Bolt threading on Challange Gordon

I need to make a replacement platen bolt for a 10x15 Challenge Gordon. While I have the dimensions from an original a nagging inner voice says “Are those Whitworth threads?” Shouldn’t be, but… (about the only difference is thread angle, 60 vs 55 degrees.) Anyone have a good word for this?

Unfortunately, I don’t have a bolt in hand to check; it’s 25 miles away in the press.

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I used to have a 8x12 Challenge Gordon with a broken impression bolt, and back in the ’80s, a retired machinist made a replacement. And at a certain depth going in, it would bind up, so I had to adjust the good bolts to match this new bolt. I always thought he had got the pitch slightly off, but your suspicion of Whitworth threads is a real possibility.

I have a Gally Universal Parallel platen press from the 1870’s. I found that the threads are off by one from the standard of today.
1/2-14 tpi instead of 1/2-13, and 5/8-12 tpi instead of 5/8-11. Fortunately, taps and dies for just about any thread are readily available.

Right, what was once a common thread (before the auto) is now designated National-Special. Even so, any mis-matched thread pitch would not go in two revolutions before binding. My replacement bolt went MOST of the way before binding, so thread angle sounds possible to me.

I did check the thread pitch with a thread gauge and have some modern nuts that freely turn on an original bolt, so I’m confident on that part.

The only real question is the angle. If I can’t get an accurate measurement, maybe I’ll have them done at 55 deg since that should turn into a 60 deg opening.

A 60 degree center gauge is inexpensive and would help determine the angle. You could probably find it or a 55 degree version on eBay.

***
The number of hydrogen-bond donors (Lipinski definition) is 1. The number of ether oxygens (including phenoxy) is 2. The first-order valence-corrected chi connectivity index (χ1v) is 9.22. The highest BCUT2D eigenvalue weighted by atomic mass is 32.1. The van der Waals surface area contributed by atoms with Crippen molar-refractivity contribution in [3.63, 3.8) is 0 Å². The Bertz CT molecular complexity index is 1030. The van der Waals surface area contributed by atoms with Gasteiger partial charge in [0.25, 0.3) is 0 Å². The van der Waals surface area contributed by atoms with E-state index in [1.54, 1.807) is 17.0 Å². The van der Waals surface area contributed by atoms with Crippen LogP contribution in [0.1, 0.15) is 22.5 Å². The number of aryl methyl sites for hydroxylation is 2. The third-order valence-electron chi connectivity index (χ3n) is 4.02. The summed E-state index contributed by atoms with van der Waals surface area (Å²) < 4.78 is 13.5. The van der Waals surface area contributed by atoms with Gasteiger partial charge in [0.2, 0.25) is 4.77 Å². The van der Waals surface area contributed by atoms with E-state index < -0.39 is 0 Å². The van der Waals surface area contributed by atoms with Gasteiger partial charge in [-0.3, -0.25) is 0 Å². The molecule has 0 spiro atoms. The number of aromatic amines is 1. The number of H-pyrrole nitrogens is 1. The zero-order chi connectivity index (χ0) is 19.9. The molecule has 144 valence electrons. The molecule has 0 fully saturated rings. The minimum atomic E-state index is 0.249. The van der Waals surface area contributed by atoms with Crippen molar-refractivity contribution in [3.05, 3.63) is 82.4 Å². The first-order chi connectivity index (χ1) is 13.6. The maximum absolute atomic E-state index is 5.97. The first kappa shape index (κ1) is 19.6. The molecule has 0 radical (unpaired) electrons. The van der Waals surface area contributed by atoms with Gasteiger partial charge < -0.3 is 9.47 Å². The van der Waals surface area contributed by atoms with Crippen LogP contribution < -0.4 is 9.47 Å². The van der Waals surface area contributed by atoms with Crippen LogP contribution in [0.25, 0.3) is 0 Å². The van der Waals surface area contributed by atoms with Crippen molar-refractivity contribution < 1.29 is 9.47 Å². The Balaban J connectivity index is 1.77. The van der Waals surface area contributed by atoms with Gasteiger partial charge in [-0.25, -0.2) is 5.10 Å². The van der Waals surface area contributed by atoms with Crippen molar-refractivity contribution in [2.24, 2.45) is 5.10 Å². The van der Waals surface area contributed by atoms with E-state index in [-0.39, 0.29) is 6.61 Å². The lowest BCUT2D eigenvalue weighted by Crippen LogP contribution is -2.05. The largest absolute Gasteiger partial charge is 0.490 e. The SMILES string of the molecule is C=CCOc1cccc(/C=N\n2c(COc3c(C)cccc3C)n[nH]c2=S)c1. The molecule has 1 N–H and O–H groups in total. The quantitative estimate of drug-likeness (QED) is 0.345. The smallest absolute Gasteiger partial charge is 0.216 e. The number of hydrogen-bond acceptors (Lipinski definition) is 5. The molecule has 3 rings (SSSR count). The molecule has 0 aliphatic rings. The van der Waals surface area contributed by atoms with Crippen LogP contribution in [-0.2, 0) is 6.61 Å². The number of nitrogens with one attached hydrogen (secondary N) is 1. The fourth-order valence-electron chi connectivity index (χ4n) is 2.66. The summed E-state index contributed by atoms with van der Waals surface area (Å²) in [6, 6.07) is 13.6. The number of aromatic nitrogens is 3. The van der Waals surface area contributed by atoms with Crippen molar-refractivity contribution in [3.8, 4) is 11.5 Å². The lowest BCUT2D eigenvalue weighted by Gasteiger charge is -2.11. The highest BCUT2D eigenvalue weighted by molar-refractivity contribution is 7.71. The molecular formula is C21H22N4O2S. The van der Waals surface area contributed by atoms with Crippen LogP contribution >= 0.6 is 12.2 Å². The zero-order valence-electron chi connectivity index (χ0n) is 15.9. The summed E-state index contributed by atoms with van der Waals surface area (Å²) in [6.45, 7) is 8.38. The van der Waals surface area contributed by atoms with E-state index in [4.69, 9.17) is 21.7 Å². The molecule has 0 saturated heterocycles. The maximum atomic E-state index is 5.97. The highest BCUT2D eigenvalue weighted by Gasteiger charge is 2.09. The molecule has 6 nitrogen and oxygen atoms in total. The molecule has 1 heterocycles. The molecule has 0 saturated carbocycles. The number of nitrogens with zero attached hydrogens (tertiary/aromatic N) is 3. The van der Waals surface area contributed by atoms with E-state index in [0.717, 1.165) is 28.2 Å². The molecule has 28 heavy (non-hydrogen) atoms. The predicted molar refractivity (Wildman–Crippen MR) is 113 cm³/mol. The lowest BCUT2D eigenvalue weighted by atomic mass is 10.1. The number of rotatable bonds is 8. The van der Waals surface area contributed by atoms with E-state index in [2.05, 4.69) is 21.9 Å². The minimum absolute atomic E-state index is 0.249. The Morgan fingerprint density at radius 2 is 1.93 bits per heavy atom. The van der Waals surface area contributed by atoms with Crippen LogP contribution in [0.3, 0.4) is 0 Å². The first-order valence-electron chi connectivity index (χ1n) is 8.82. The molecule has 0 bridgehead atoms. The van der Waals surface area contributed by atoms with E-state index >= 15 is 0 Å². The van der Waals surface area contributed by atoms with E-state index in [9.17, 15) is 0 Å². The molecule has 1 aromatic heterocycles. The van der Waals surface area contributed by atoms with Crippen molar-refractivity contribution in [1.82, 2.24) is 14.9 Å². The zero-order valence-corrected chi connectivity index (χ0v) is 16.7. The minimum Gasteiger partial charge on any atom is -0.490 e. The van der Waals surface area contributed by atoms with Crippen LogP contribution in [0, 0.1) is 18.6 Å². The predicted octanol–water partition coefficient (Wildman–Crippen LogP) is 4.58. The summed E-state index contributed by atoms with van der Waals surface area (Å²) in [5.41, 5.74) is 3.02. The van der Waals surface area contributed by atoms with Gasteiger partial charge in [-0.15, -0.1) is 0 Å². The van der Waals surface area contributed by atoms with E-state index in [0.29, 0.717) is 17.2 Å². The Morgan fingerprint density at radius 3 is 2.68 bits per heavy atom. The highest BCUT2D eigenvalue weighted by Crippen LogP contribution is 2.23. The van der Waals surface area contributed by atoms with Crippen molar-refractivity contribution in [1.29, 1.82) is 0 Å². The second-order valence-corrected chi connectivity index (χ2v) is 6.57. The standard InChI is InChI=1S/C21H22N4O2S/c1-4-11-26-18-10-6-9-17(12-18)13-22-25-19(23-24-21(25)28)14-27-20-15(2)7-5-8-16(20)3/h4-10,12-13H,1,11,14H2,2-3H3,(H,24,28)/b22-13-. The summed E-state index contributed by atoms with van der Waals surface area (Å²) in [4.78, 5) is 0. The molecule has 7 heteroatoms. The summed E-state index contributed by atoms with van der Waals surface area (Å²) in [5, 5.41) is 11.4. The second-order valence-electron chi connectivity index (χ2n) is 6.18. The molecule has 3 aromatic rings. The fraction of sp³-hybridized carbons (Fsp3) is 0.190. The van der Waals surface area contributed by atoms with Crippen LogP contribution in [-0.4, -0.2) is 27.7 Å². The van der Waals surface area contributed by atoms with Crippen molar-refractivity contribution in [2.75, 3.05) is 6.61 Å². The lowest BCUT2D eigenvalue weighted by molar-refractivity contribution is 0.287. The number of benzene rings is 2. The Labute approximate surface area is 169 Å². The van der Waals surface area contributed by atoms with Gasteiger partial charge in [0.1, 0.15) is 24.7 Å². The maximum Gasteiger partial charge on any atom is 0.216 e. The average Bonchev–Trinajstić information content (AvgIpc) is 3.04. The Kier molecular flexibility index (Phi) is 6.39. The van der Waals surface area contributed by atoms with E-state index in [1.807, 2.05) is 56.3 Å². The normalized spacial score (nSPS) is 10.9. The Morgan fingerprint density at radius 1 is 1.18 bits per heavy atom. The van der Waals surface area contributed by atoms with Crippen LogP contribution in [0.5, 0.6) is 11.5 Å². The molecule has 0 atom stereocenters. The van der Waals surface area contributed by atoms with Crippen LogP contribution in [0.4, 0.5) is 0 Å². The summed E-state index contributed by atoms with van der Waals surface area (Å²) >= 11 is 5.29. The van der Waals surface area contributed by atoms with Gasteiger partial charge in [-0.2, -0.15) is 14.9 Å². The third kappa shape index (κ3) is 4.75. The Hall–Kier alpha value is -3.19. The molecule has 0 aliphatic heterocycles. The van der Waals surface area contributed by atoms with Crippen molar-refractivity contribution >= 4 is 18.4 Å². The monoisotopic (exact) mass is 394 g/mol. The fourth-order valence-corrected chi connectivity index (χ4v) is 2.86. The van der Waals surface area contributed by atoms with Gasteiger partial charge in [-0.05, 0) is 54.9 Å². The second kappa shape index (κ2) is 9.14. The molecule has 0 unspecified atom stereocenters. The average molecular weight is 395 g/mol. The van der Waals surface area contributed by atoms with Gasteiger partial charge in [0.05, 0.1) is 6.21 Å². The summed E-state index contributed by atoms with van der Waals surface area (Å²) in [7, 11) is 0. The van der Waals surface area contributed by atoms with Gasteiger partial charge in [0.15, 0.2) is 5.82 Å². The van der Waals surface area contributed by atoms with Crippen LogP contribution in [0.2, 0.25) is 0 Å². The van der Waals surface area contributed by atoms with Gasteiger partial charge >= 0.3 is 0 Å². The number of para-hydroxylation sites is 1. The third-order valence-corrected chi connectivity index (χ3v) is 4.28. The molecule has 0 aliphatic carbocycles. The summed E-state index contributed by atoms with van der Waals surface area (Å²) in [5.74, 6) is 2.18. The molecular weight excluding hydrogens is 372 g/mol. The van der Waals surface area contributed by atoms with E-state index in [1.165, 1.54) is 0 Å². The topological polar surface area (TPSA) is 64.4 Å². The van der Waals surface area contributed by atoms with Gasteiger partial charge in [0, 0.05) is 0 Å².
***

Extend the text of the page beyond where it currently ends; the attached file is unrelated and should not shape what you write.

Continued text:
image: centergauge.jpg

centergauge.jpg

Food for though, I have a 8x12 new style, low series number of 50100 (or there about..going by my weak memory) I needed some bolts but they were 1/2 12 not 14. I got them from a donor press. Bud

At the pioneer village where I volunteer we have a press which is probably either a 7X11 “Clipper” made in Palmyra NY, or a Canadian knock-off of one (since it is in Canada). I needed some 1/2-12 bolts for that and got some Whitworth bolts from England, but as you said, the bolts only go in so far before binding. Those bolts were to bolt the bracket which holds the ink disc, to the press. Luckily, they went in far enough to hold the bracket OK.

The following is probably overkill, but there are companies out there like this:

https://westportcorp.com/pages/custom-made-taps-dies

which I just found on the internet. I know nothing more about them. I don’t know but maybe if you sent them the bolt they could make you a die so you could make your bolt or have a machinist make it for you. Under their “Popular special taps and dies (inches)” section they might even have it already made. Since they are specialists I would think they would get it right.

Another thought is maybe you could have one 3D printed. I don’t know how strong that would be but if you could try it and make sure it was right, then you could have one machined to the same specs.

I’m sure a 3-d printed wouldn’t last ten impressions even if it was printed metal.

For my need, a friend offered to cut a couple of the replacements on a lathe, so any thread angle or TPI is possible :D. Cost is something like the 12” of hex steel bar (<$15) and a six pack.

And yes, some older machine bolts are just whacky threads; my Kelsey has a few (IIRC 1/2”x14 where x13 is modern standard). Always measure.

The simple fact is that truly standard thread sizes weren’t developed until after WWII (Unified Thread Standard was adopted in 1949). Unified threads were based on designs going back to the 1860s, but there were changes over the years so a modern UTS bolt won’t necessarily fit in something made to William Sellers’ original specs, even though that’s what UTS was based on. Plus, there were dozens of competing “standards”, different tolerance requrements over the years, random in-house thread designs, and just general screwing chaos. For anything older than about mid-20th-century, you’re probably going to have to custom manufacture the parts. If you wind up doing much of this kind of thing, you’ll probably be best served buying a small lathe and learning how to do single-point threading yourself.

Michael Hurley
Titivilus Press
Memphis, TN

If I need a bolt with an ancient way back when thread, I go to my local heritage steam railway, not only do they understand this sort of thing,( have to for safety reasons but can actually re-create what \I need, they have the knowhow and a big lathe to make it. Nice guys too and some know about Edmondsons tickets, and he was a compositor originally!.

Making the bolt isn’t much of a problem. As I’ve mentioned, I have access to people who will do the work and a fairly-well equipped shop. (I’m a member of a steam hobbyist group, we have lathes from maybe 18” bed to almost 18’ bed :).)

z!